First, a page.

Sustaining a thriving lobster fishery through science and community.


Lobster Biology

Table of Contents Introduction
What's in a name?
Body Plan
Physiological Processes
   Molting & Growth
   Nervous & Sensory Systems
   Muscular System & The Lobster's Tail
Life Cycle
Larvae & PostLarvae
The Lobster's Future


Two species of lobster belong to the genus Homarus, both of which are common and of extreme commercial importance - - Homarus americanus and Homarus gammarus (= vulgaris). Homarus americanus is commonly known as the American lobster, the Northern lobster, or the Maine Lobster. Homarus gammarus, or the European lobster, is found in the eastern Atlantic from northwestern Norway (Lofoten Islands) to the Azores and Morocco from the low tide mark to 150 meters, but is usually not found much deeper than fifty meters. It is also present in the northwestern regions of the Black Sea and in parts of the Mediterranean. (Figure from: Holthuis, L.B. (1991) Marine Lobsters of the World: An Annotated and Illustrated Catalogue of Species of Interest to Fisheries Known to Date. FAO Species Catalog, FAO Fisheries & Synopsis, No. 125, Vol. 13, Rome: 292 pps. Used with permission.)

The American lobster is the largest of the two and is found in the northwest Atlantic from Labrador to Cape Hatteras, North Carolina from the intertidal to 480 meters, but is most common from four to fifty meters. The great chelae of the American and European lobsters are asymmetrical with one being the large, crusher claw and the other being the small, cutter or seizer claw. (Figure from: Holthuis, L.B. (1991) Marine Lobsters of the World: An Annotated and Illustrated Catalogue of Species of Interest to Fisheries Known to Date. FAO Species Catalog, FAO Fisheries & Synopsis, No. 125, Vol. 13, FAO-UN, Rome: 292 pps. Used with permission.)

Life Cycle

New lobster life begins as thousands of fertilized, bead-sized, pine green eggs (about 1 mm in diameter) are pushed out of the oviducts through openings at the base of the female's third walking legs. The embryos travel along the underside of their mother's abdomen until they reach the long hairs on her swimmerets (= pleopods), where they attach and remain glued for the next nine to twelve months. Inside of the eggs, the embryos grow by shedding their inelastic shell or exoskeleton. Fully developed embryos hatch as pre-larvae that cling to their mother's pleopods. Prelarvae remain attached until the female releases them by fanning her swimmerets in rhythmic waves. On their way toward the surface waters, they molt into the first larval stage. (Figure from: Templeman, W. (1937) Egg-laying and hatching postures and habits of the American lobster (Homarus americanus). Journal of the Biological Board of Canada 3: 339-342.)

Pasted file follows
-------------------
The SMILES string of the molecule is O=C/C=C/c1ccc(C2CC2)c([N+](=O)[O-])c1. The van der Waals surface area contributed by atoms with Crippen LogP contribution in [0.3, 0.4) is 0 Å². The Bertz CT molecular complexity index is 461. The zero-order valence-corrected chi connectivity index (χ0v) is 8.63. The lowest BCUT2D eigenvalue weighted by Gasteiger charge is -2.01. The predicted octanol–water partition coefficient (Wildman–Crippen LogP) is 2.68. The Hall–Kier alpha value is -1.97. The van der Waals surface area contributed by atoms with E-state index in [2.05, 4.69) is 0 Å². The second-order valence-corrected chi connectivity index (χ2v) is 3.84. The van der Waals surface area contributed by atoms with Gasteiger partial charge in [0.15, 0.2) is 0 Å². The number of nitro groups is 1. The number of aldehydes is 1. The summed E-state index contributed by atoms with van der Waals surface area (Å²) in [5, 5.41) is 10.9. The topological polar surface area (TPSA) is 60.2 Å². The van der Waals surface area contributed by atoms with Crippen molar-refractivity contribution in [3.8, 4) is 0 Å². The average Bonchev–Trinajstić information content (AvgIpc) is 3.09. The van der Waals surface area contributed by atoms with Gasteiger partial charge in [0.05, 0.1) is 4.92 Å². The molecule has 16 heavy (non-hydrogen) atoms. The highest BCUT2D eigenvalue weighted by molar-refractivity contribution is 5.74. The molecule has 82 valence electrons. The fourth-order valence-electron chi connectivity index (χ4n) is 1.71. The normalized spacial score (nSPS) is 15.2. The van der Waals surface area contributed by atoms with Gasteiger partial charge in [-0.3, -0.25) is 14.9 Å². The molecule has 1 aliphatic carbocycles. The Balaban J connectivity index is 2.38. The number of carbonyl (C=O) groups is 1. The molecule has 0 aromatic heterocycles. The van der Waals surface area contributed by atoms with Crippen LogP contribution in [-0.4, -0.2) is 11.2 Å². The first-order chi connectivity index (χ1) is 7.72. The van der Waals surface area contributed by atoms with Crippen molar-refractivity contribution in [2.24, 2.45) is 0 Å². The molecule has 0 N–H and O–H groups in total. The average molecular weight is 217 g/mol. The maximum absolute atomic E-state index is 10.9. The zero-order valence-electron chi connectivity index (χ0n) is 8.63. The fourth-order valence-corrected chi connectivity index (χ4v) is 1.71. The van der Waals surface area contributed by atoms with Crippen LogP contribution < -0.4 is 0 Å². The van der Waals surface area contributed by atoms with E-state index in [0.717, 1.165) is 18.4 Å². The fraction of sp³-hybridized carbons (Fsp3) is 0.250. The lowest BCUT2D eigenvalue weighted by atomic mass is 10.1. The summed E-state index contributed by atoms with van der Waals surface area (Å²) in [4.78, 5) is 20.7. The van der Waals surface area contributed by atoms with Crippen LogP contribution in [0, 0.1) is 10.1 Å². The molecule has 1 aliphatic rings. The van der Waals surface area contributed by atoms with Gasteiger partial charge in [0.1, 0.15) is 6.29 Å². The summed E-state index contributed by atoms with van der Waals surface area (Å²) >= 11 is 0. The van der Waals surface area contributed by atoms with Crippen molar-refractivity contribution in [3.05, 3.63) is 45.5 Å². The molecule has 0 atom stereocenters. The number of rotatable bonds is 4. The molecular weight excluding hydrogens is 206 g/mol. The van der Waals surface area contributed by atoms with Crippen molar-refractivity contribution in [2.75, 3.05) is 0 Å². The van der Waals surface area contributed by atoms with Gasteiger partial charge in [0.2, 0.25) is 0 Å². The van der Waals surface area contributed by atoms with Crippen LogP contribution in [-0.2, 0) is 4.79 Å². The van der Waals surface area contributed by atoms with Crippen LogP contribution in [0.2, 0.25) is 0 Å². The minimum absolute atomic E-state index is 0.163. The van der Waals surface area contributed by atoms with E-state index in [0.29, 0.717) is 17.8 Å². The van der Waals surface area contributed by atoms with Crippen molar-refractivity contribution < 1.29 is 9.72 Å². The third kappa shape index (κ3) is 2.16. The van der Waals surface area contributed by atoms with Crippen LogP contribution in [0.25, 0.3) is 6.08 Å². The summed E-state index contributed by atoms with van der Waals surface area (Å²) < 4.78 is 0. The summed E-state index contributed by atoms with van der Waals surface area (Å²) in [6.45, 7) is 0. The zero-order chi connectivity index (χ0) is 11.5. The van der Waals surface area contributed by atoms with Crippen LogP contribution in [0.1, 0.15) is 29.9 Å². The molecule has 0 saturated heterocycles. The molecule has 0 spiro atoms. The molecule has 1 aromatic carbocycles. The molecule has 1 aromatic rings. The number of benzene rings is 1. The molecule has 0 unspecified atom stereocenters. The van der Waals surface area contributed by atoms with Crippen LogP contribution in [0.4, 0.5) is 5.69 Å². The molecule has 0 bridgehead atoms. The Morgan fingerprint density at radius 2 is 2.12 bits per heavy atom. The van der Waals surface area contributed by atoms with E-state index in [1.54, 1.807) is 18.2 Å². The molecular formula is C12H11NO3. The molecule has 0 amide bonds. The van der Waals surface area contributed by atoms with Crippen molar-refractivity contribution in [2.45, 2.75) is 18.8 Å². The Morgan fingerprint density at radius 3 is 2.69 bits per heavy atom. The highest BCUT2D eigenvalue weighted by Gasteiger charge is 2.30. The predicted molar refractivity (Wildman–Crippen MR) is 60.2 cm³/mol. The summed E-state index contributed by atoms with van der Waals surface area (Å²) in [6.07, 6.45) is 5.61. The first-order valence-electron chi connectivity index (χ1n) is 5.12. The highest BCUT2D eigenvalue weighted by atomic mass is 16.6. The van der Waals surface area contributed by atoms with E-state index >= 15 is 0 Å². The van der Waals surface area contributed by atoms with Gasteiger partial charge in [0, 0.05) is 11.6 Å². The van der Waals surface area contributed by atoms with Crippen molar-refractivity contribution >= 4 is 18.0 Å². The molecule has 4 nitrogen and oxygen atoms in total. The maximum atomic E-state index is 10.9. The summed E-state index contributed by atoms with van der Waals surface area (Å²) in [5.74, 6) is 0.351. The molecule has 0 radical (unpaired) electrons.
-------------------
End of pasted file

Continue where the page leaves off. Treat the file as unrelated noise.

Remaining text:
Lobsters have three distinct, planktonic larval stages, all of which are found at the water surface during daylight hours and bright moonlight. The term plankton comes from the Greek word planktos meaning "to drift" or "to wander". Larval lobsters are not particularly capable swimmers so their gross movements are largely controlled by the direction of wind and water currents, which happen to be onshore during periods of larval release. Metamorphosis from the larval to a postlarval stage occurs at the fourth molt. These postlarvae are strong swimmers and it is currently thought that they make excursions to the sea bottom, or benthos (from the Greek, meaning "depth of the sea"), sampling the substrate to find a suitable settlement site. From settlement onward, the lobster will remain a benthic creature.

Settling postlarvae find holes in rocks, dig tunnels in eel grass beds, burrow into peat reefs or find other dark shelters where they presumably remain hidden for the first year of their lives. As they grow larger, the juveniles are found outside of shelters more often and seem to explore and forage away from their burrows. Adolescent stages, large but not yet sexually mature, live lives similar to that of adults. Adulthood is reached after five to eight years, depending largely on the water temperature where they have grown up. Mating is apparently seasonal, but has never been witnessed in the wild. Laboratory observations reveal that adult males and females form a brief pair bond before mating. The female lobster molts in the shelter of the hard-shelled male, mates with him, and then remains with her mate for a few days while recovering from molting. The female moves out, lives on her own, and has a voracious appetite for two months or more, while her shell finishes hardening. She then extrudes and broods her fertilized eggs, and the cycle repeats itself.



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